Enrollment Trends, Spring 2015

I have finished compiling the official enrollment figures for the Spring 2015 trimester and have created a graph to summarize the results.


I have spent some time considering how I should characterize these latest figures without over-editorializing. I am sad to say I have not been all that successful in that regard, so I am left with a bit of disappointment at these results. Our current headcount represents an 8% decline from last spring’s numbers. This decline is relatively small, but when put into the context of the past few years it seems to add up. For instance, our currently enrollment figures are a 15% decrease from our 5-year running average and 26% lower than our 10-year running average. Any way you slice it, our student population has shrunk over time and that means that fewer people get to experience a community I have come to value.

I am not currently able to speak to the potential causes for these enrollment trends. Though I could likely speculate on a wide number of factors, about all I can say with any confidence is that change is about the only constant in the human experience. However, what I can do is offer just a bit more detail about the nature of the changes to the USAO student body over time.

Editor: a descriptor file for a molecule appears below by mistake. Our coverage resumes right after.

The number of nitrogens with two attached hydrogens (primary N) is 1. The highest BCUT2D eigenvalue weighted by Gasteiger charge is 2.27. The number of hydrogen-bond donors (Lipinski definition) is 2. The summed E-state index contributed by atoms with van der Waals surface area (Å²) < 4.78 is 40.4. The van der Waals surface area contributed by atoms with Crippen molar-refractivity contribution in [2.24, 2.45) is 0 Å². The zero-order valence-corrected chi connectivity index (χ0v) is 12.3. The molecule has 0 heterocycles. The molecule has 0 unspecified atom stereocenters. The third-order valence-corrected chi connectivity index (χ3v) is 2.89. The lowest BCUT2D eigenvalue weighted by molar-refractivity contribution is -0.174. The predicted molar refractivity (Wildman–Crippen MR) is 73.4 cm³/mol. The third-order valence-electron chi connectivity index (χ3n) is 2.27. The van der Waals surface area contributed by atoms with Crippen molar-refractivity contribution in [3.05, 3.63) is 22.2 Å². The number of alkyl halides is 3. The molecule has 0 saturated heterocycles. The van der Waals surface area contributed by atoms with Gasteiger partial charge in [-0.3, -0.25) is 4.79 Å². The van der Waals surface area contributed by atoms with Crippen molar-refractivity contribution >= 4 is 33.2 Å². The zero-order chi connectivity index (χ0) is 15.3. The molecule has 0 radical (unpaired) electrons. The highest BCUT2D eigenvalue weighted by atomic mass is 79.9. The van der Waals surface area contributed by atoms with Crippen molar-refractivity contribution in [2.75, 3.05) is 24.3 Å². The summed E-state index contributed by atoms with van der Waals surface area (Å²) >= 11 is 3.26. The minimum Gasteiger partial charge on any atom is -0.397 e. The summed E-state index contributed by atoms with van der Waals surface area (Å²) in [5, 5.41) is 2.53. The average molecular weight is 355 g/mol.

First off, I know that the correct demographic term for this variable is “sex” as opposed to gender. However, the correct term sounds a bit out of place in this type of report and further I am not entirely certain that what I report is actually sex. At any rate, it looks like our gender demographics are relatively unchanged. At the moment, our student body is about 64% percent female. While this proportion changes a bit year over year, the longer term pattern reveals little change. In other words, while we have lost plenty of both over the years, we have lost each gender at about the same rate.


Other Demographic Variables

By contrast to this relative stability in gender demographics, the racial/ethnic/cultural composition of the USAO student body does seem to be changing steadily. Over the past ten years, enrollments have decreased the most among Caucasian and African American students (-35% and -24% respectively). In fact, enrollments have only grown for two categories of students. USAO currently enrolls about 6% more Latino students on average than it has over the past 10 years, while the international student category boasts a dramatic 64% increase in the same time period.


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